ND: -- there -- I --
ND: You have wonderful stories and you tell them so well, and I just want tomake sure to cover all the --
RLR: No problem, go.
ND: -- territory, so, do you have other opportunities to speak Yiddish, orhave Yiddish -- what does the Yiddish look like today in your life?
RLR: Well, I have used Yiddish in many different parts of the world. I can46:00tell you -- here's a story. As an adult, married, on vacation in Italy, in the ghetto, in Venice, and I know -- I told you I know a little bit of Hebrew. I can understand a little bit of Hebrew. And, in fact, I think I understand a lot more. I don't read too well, 'cause I'm not practiced. Anyway, here we are in the ghetto, and reading signs, and I hear two women standing next to me. One is saying to the other in Yiddish -- and remember, when I heard the Yiddish, I didn't think I was hearing a strange lang-- it just had that familiar thing. And they were trying to read the sign in Italian, and -- how did they 47:00say -- oh, the -- it was a home for older adults, old age home, if you will. And I heard them say, in Yiddish, [Ah, s'iz a heym du far di kinder, es zogt, "kinder" [Ah, this is a children's home, it says, "children"]. And I turned to them and I said, "[S'iz nisht far kinder, es iz far di eltern, zikeynim -- eltern [It's not for children, it's for the elderly, far the older folks -- elderly]." And they looked at me, and one said, "Vi kimt aza amerikane frau zol redn yidish? Fun vos, fun van-- [How can such an American woman be speaking Yiddish? From what, from wh--]" (laughter) And I proceeded to have as much of a conversation as I could. And my husband, Walter, does not know Yiddish as I do, but over the years, he's learned a lot, and he -- I can really speak to him, and he understands when we're out somewhere and I don't want anyone else to understand. Here's another picture of Yiddish, okay? Paris. 48:00We went to the one remaining Yiddish section in Paris. It's a memorial there, and we did all that. I'm walking down the street, there's a man standing outside with leather goods, gloves and other leather bags and things in the window. And I'm looking at them, and he starts -- er fangt on redn yidish tsu mir [he starts speaking Yiddish to me]. And I ended up responding to him. How did he know? But he did. He spoke to me in Yiddish and I spoke back in Yiddish, and he was able -- we were able to, again -- and had several incidents of this kind where it's happened.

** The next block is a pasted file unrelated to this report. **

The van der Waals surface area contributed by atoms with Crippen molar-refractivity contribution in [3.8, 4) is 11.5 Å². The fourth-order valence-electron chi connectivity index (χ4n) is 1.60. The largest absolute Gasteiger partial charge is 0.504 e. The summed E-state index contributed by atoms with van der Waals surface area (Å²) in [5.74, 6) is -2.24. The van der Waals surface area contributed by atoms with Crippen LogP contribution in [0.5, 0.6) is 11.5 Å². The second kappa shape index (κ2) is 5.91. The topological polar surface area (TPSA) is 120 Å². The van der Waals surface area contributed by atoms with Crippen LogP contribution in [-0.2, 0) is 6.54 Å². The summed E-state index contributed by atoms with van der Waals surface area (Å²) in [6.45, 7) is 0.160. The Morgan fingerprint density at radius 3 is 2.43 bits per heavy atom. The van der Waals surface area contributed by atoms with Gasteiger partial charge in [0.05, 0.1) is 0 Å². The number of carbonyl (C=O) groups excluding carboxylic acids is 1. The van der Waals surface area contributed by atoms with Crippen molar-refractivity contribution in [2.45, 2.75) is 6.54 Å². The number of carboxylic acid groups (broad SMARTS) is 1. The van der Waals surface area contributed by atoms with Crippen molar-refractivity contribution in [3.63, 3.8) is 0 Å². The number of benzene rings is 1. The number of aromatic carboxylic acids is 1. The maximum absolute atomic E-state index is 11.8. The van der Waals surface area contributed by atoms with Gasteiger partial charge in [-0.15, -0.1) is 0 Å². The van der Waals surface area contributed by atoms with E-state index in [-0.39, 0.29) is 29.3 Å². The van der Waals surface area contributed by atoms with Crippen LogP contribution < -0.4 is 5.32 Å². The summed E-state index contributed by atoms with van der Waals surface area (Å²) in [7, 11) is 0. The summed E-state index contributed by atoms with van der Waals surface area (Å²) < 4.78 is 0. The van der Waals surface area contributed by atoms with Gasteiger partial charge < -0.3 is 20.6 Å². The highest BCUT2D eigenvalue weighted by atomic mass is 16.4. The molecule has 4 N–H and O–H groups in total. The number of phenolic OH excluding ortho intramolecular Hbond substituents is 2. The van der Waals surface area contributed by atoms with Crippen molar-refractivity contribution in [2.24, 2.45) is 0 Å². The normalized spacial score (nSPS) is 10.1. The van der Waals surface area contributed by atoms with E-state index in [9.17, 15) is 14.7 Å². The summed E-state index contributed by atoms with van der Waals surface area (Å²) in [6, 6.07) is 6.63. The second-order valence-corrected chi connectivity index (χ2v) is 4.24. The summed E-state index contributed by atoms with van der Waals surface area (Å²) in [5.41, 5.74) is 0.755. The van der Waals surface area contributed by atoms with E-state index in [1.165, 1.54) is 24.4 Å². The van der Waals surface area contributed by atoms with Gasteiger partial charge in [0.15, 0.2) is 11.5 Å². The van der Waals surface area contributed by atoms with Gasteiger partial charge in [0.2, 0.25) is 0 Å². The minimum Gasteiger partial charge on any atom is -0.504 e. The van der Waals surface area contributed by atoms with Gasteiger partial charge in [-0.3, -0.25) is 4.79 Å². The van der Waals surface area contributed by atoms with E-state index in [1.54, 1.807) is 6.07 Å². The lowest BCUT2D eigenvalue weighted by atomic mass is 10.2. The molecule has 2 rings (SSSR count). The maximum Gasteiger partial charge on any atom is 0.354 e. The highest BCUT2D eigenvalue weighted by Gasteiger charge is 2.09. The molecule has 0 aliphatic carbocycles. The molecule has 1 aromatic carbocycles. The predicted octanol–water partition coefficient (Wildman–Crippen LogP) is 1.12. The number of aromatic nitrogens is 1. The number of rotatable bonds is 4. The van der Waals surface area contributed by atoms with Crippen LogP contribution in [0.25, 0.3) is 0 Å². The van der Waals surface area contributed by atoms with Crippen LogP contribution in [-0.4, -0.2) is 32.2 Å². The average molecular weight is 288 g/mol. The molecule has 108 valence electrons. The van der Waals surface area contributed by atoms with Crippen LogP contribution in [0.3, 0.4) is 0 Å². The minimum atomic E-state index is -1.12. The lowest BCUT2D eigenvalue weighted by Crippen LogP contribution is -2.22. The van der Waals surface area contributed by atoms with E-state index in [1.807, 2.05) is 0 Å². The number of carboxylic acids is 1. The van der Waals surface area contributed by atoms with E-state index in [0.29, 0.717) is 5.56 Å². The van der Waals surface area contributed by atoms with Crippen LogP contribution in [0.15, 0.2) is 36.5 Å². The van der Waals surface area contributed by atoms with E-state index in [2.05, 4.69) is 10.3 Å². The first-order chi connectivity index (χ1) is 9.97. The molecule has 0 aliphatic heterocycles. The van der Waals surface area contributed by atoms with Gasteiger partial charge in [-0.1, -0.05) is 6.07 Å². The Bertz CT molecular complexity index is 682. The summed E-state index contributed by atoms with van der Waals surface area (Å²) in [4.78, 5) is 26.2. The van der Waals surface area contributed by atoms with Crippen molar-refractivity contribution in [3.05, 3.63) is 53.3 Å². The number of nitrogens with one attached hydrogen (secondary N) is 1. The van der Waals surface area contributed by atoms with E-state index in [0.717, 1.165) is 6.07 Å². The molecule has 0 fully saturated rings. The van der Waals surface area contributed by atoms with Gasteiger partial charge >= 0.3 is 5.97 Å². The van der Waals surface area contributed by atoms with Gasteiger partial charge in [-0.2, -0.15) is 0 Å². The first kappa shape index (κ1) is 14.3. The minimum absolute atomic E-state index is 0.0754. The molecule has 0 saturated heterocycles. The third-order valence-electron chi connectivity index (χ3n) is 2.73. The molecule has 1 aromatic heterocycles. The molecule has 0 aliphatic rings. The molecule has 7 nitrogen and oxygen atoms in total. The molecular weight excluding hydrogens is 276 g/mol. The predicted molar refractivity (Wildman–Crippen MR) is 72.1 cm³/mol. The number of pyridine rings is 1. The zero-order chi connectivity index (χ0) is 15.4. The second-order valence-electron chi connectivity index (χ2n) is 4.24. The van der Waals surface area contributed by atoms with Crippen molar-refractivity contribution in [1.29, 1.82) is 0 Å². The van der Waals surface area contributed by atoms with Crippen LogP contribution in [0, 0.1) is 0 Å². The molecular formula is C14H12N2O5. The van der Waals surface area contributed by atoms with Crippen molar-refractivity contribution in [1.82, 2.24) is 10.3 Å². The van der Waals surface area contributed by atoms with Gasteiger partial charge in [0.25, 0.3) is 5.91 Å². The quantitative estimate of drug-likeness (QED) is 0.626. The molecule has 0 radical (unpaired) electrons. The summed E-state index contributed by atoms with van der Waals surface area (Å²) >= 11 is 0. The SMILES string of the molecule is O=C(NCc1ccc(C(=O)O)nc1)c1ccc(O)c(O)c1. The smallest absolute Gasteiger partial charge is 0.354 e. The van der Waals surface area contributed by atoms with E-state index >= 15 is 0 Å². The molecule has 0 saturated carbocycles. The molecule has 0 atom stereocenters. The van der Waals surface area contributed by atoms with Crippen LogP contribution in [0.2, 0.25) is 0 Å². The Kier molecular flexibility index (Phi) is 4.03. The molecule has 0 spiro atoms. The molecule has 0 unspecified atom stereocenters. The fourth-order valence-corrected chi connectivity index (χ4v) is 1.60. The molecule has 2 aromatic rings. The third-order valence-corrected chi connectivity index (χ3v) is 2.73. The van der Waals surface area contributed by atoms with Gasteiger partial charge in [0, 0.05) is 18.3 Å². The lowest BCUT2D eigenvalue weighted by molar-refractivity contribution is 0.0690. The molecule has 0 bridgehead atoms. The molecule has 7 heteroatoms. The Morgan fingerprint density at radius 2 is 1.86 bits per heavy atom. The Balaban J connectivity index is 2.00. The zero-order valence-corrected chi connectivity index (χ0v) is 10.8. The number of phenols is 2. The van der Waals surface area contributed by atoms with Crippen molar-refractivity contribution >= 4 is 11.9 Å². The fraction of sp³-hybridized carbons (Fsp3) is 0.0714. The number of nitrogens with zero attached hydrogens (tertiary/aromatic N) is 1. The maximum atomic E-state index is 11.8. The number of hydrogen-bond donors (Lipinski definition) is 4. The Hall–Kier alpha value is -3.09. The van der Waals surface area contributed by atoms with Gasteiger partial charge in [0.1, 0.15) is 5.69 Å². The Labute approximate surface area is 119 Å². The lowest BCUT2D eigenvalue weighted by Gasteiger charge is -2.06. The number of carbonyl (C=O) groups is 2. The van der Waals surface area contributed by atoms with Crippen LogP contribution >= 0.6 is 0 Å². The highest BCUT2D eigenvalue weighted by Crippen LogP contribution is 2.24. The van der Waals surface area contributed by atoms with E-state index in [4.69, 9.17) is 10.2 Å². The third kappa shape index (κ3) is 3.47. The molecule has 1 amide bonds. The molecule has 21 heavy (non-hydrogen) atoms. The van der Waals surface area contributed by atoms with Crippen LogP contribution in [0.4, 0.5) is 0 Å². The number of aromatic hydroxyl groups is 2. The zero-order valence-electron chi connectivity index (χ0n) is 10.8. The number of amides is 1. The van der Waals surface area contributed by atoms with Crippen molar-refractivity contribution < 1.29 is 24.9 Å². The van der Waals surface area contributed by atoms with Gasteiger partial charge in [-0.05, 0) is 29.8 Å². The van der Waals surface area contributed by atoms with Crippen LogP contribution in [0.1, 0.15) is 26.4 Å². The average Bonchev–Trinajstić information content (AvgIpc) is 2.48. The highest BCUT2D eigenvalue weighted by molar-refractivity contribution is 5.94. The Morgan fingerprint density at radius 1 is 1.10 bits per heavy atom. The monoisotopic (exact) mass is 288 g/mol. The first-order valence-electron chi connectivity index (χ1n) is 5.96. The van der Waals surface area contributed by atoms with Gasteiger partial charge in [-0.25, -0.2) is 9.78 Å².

ND: So, can I ask so, clearly Yiddish is such an important part of you andyour sense of your Jewish identity, and I'm curious about -- so, again, it's -- 49:00fast-forwarding, but to -- when you had your own family and your thoughts about the transmission of your identity or, in particular, Yiddish and how that played out with you in your -- in making your own family? What --
RLR: That's very interesting. It's a -- that's a whole other story, but Ihave time, don't I?
ND: Oh, you do, yes.